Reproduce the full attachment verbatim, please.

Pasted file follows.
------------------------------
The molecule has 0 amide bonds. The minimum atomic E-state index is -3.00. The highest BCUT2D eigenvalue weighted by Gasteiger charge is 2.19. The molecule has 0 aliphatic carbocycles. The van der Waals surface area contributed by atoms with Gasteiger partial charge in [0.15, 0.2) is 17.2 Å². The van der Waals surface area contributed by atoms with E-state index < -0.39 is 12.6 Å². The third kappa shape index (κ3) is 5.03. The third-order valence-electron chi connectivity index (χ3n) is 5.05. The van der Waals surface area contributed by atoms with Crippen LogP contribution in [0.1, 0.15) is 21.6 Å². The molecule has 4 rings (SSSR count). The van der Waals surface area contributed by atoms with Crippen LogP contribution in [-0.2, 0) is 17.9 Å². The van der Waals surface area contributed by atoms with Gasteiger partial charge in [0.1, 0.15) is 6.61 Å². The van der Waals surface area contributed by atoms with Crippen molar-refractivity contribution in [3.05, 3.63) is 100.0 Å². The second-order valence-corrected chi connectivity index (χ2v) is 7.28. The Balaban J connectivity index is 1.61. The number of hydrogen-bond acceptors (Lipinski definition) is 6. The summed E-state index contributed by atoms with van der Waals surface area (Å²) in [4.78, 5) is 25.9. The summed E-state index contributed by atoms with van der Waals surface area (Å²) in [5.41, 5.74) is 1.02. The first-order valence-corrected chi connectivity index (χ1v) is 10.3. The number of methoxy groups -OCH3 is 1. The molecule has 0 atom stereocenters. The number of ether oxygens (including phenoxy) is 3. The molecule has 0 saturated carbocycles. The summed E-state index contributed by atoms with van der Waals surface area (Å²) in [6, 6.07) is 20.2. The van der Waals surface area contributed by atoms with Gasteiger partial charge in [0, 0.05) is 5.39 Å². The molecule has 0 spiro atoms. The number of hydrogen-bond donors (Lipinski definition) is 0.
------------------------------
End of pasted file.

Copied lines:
The molecule has 0 amide bonds. The minimum atomic E-state index is -3.00. The highest BCUT2D eigenvalue weighted by Gasteiger charge is 2.19. The molecule has 0 aliphatic carbocycles. The van der Waals surface area contributed by atoms with Gasteiger partial charge in [0.15, 0.2) is 17.2 Å². The van der Waals surface area contributed by atoms with E-state index < -0.39 is 12.6 Å². The third kappa shape index (κ3) is 5.03. The third-order valence-electron chi connectivity index (χ3n) is 5.05. The van der Waals surface area contributed by atoms with Crippen LogP contribution in [0.1, 0.15) is 21.6 Å². The molecule has 4 rings (SSSR count). The van der Waals surface area contributed by atoms with Crippen LogP contribution in [-0.2, 0) is 17.9 Å². The van der Waals surface area contributed by atoms with Gasteiger partial charge in [0.1, 0.15) is 6.61 Å². The van der Waals surface area contributed by atoms with Crippen molar-refractivity contribution in [3.05, 3.63) is 100.0 Å². The second-order valence-corrected chi connectivity index (χ2v) is 7.28. The Balaban J connectivity index is 1.61. The number of hydrogen-bond acceptors (Lipinski definition) is 6. The summed E-state index contributed by atoms with van der Waals surface area (Å²) in [4.78, 5) is 25.9. The summed E-state index contributed by atoms with van der Waals surface area (Å²) in [5.41, 5.74) is 1.02. The first-order valence-corrected chi connectivity index (χ1v) is 10.3. The number of methoxy groups -OCH3 is 1. The molecule has 0 atom stereocenters. The number of ether oxygens (including phenoxy) is 3. The molecule has 0 saturated carbocycles. The summed E-state index contributed by atoms with van der Waals surface area (Å²) in [6, 6.07) is 20.2. The van der Waals surface area contributed by atoms with Gasteiger partial charge in [0, 0.05) is 5.39 Å². The molecule has 0 spiro atoms. The number of hydrogen-bond donors (Lipinski definition) is 0.